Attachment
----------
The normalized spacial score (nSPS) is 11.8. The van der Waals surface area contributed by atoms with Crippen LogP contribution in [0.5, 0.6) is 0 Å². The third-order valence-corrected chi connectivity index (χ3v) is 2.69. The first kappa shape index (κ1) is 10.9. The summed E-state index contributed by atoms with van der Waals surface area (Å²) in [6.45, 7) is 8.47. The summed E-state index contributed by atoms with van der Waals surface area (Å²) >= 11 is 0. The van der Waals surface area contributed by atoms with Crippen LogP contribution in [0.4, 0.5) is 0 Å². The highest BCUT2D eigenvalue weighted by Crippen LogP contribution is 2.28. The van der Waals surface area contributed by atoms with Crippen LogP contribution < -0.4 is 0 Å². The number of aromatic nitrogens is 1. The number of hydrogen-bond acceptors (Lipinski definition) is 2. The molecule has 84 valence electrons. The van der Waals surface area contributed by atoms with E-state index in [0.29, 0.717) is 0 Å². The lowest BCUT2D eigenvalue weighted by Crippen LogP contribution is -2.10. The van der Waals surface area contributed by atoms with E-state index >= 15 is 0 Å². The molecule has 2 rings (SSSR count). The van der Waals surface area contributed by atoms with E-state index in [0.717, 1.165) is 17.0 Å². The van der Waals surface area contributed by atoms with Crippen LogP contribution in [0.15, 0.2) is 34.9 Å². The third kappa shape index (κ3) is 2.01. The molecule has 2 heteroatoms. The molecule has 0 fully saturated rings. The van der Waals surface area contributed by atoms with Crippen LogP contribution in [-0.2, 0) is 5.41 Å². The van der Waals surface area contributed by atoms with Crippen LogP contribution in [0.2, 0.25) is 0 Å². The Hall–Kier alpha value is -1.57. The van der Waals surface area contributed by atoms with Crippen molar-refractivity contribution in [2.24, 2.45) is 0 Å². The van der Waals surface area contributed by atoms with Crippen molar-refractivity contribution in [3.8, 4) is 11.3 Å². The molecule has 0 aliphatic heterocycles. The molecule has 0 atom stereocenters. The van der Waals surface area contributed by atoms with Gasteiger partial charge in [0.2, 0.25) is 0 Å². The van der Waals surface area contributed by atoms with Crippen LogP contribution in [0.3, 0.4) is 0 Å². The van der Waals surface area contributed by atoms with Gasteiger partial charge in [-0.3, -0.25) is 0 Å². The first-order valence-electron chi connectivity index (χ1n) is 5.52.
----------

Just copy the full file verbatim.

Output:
The normalized spacial score (nSPS) is 11.8. The van der Waals surface area contributed by atoms with Crippen LogP contribution in [0.5, 0.6) is 0 Å². The third-order valence-corrected chi connectivity index (χ3v) is 2.69. The first kappa shape index (κ1) is 10.9. The summed E-state index contributed by atoms with van der Waals surface area (Å²) in [6.45, 7) is 8.47. The summed E-state index contributed by atoms with van der Waals surface area (Å²) >= 11 is 0. The van der Waals surface area contributed by atoms with Crippen LogP contribution in [0.4, 0.5) is 0 Å². The highest BCUT2D eigenvalue weighted by Crippen LogP contribution is 2.28. The van der Waals surface area contributed by atoms with Crippen LogP contribution < -0.4 is 0 Å². The number of aromatic nitrogens is 1. The number of hydrogen-bond acceptors (Lipinski definition) is 2. The molecule has 84 valence electrons. The van der Waals surface area contributed by atoms with E-state index in [0.29, 0.717) is 0 Å². The lowest BCUT2D eigenvalue weighted by Crippen LogP contribution is -2.10. The van der Waals surface area contributed by atoms with E-state index >= 15 is 0 Å². The molecule has 2 rings (SSSR count). The van der Waals surface area contributed by atoms with E-state index in [0.717, 1.165) is 17.0 Å². The van der Waals surface area contributed by atoms with Crippen LogP contribution in [0.15, 0.2) is 34.9 Å². The third kappa shape index (κ3) is 2.01. The molecule has 2 heteroatoms. The molecule has 0 fully saturated rings. The van der Waals surface area contributed by atoms with Crippen LogP contribution in [-0.2, 0) is 5.41 Å². The van der Waals surface area contributed by atoms with Crippen LogP contribution in [0.2, 0.25) is 0 Å². The Hall–Kier alpha value is -1.57. The van der Waals surface area contributed by atoms with Crippen molar-refractivity contribution in [2.24, 2.45) is 0 Å². The van der Waals surface area contributed by atoms with Crippen molar-refractivity contribution in [3.8, 4) is 11.3 Å². The molecule has 0 aliphatic heterocycles. The molecule has 0 atom stereocenters. The van der Waals surface area contributed by atoms with Gasteiger partial charge in [0.2, 0.25) is 0 Å². The van der Waals surface area contributed by atoms with Crippen LogP contribution in [0.3, 0.4) is 0 Å². The van der Waals surface area contributed by atoms with Gasteiger partial charge in [-0.3, -0.25) is 0 Å². The first-order valence-electron chi connectivity index (χ1n) is 5.52.